FIG. 17 is a graphical representation showing relationship between a current and a voltage which was obtained by subjecting a cell prepared in Comparative Example 12 to voltage sweep.

DETAILED DESCRIPTION OF THE PREFERRED EMBODIMENT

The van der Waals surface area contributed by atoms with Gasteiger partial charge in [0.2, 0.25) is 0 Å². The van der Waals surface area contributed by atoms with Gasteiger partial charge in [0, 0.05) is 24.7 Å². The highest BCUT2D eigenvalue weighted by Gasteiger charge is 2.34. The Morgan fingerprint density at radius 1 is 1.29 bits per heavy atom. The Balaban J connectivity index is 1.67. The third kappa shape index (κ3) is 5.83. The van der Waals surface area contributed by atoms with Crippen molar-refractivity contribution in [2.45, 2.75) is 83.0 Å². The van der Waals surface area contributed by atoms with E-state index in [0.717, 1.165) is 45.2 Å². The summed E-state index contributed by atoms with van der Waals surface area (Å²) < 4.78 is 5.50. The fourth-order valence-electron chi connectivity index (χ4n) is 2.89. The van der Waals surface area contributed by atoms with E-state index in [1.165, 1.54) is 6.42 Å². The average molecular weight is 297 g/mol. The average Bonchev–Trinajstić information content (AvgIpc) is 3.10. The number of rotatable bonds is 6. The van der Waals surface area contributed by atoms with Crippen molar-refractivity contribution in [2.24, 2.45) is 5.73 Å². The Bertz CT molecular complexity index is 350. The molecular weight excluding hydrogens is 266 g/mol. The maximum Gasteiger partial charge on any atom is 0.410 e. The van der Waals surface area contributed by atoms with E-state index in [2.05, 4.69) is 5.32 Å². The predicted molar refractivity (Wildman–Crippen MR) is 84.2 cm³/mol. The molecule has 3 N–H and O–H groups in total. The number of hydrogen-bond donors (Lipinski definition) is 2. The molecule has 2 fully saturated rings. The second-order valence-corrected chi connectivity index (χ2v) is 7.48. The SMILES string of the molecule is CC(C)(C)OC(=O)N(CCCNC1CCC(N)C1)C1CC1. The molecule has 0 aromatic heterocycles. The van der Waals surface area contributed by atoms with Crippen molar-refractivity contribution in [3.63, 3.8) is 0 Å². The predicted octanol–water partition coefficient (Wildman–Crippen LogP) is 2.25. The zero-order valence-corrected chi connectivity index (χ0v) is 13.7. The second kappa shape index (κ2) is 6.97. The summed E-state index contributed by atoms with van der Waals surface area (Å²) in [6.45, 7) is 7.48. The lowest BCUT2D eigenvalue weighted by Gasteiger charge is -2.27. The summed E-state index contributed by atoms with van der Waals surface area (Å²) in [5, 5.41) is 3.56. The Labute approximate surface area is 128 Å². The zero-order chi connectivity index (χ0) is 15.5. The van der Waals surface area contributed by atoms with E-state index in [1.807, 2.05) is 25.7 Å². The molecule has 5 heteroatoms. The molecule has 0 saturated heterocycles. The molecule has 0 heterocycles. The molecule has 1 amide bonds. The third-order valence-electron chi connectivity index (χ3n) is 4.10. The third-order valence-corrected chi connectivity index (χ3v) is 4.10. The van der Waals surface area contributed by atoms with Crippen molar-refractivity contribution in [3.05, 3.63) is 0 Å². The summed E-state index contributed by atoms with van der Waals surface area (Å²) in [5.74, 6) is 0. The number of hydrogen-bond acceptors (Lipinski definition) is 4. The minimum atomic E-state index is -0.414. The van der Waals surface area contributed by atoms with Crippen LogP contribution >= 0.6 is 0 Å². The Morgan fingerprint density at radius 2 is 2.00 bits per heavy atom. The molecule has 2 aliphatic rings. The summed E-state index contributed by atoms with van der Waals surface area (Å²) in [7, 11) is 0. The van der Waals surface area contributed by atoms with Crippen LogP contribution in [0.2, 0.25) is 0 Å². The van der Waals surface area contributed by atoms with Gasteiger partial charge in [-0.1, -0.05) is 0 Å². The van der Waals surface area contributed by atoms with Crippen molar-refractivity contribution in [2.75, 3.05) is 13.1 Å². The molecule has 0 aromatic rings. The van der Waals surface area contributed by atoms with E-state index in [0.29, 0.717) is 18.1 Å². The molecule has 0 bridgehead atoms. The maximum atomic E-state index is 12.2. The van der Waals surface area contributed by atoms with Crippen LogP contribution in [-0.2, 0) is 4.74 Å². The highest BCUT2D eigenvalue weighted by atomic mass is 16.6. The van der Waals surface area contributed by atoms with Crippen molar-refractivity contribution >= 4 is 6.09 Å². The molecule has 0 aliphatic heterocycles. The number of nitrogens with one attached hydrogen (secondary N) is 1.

Now, a non-aqueous liquid electrolyte secondary cell according to the present invention will be described hereinafter with reference to the accompanying drawings.